Networking is a critical part of developing your executive career and ensuring you move up the ladder quickly. When you meet prospective employers and executive recruiters, it’s important that you can deliver a thoroughly thought-out and well-executed elevator pitch to ensure that you give the best possible image of yourself. The last thing you want is to meet someone who can progress your career and be caught out with nothing to say.
An elevator pitch essentially is a 60-second overview of who you are, what you have accomplished, what your strengths are and your experience.
You need to sum up the key points of what makes you attractive to executive recruiters and what makes you an excellent candidate, quickly and concisely.
Imagine yourself in an elevator, moving between floors and the CEO of a company that you have always wanted to work with walks in. You have from the time they walk in, until the moment they walk out to sell yourself, hence the name ‘elevator pitch’.
Let’s take a look at how you can create an elevator pitch that will land you that executive position you’ve been hoping for.
1. Plan Your Pitch Properly
As the old adage goes “fail to plan, plan to fail”, never has this been so true as it is with writing your elevator pitch. First of all, you need to write down what you want to say. Take some time to consider all of the things that you feel are important and are worth mentioning to an executive recruiter or a hiring manager. Start off with a list of what you want to cover, go through it and ultimately, you should be aiming to identify your own personal USP. What is it that makes you special?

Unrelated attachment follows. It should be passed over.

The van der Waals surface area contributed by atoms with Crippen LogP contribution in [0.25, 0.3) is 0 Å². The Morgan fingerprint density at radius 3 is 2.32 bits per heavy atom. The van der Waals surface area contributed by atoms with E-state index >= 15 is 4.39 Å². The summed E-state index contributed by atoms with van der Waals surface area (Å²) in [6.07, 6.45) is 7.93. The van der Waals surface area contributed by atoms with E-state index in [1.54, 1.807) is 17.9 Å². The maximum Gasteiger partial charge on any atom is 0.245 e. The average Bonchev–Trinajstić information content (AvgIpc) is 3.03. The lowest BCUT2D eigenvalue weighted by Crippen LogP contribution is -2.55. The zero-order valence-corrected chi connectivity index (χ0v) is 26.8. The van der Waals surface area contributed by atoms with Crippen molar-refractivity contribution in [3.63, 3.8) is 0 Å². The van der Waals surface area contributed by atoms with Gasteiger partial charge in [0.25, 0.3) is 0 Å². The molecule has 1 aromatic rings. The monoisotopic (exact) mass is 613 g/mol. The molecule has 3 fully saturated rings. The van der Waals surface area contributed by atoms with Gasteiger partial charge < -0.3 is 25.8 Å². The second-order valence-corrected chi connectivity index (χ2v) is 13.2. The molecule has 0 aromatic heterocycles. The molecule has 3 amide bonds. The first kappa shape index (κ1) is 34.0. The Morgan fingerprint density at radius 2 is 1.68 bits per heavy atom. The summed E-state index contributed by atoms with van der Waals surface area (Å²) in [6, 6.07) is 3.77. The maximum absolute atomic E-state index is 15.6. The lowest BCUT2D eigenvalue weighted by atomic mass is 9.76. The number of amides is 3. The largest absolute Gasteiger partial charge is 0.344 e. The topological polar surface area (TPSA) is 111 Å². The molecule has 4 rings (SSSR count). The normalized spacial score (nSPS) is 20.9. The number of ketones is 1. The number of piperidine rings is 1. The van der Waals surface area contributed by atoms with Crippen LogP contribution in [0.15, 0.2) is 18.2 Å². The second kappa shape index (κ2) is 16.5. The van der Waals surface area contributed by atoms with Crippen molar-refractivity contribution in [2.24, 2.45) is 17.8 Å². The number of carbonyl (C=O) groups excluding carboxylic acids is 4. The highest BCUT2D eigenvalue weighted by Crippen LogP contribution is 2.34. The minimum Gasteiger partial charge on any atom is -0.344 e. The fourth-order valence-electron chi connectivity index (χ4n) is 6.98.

2. Identify Your Strengths
Take a step back and analyse your strengths. Think about what elements of business you are strong in? What have executive recruiters complimented you on in the past? Where have you really excelled in your previous roles? These could be elements of your character, your personality or they may be drawn from your work history or education. Remember, this is not the time to be modest, write down anything you think is appropriate.
3. Hone in On Your Experience
As an executive, you will have more experience to draw on from the business world than most other potential candidates for a role. Give real consideration to your experience. Consider not just your work experience but also specific moments in your career where you have really excelled and done well in your role.
4. Be Articulate, Clear and Concise
Once you have created a list of your strengths and your experience that is applicable, it’s time to start drafting your elevator pitch. When delivering your pitch to an executive recruiter or HR manager, it’s important to be articulate, to stay on point and to be clear. You don’t want to overwhelm them with too much information and although this is a pitch all about you, it’s important to come across as respectful and humble. Write everything down and practice with a trusted colleague or family member and ask for honest feedback.
5. Leave a Positive and Lasting Impression
Delivering an elevator pitch can be a challenge for even the most experienced executives. Be sure to take some time to plan your pitch and to write everything down. Focus in on your strengths, how you can add value to the organisation through your experience and above all else deliver your pitch in a clear, concise and articulate way. With the right elevator pitch at your disposal, you’ll leave the executive recruiter with a positive and lasting impression of you as a potential candidate for any executive position.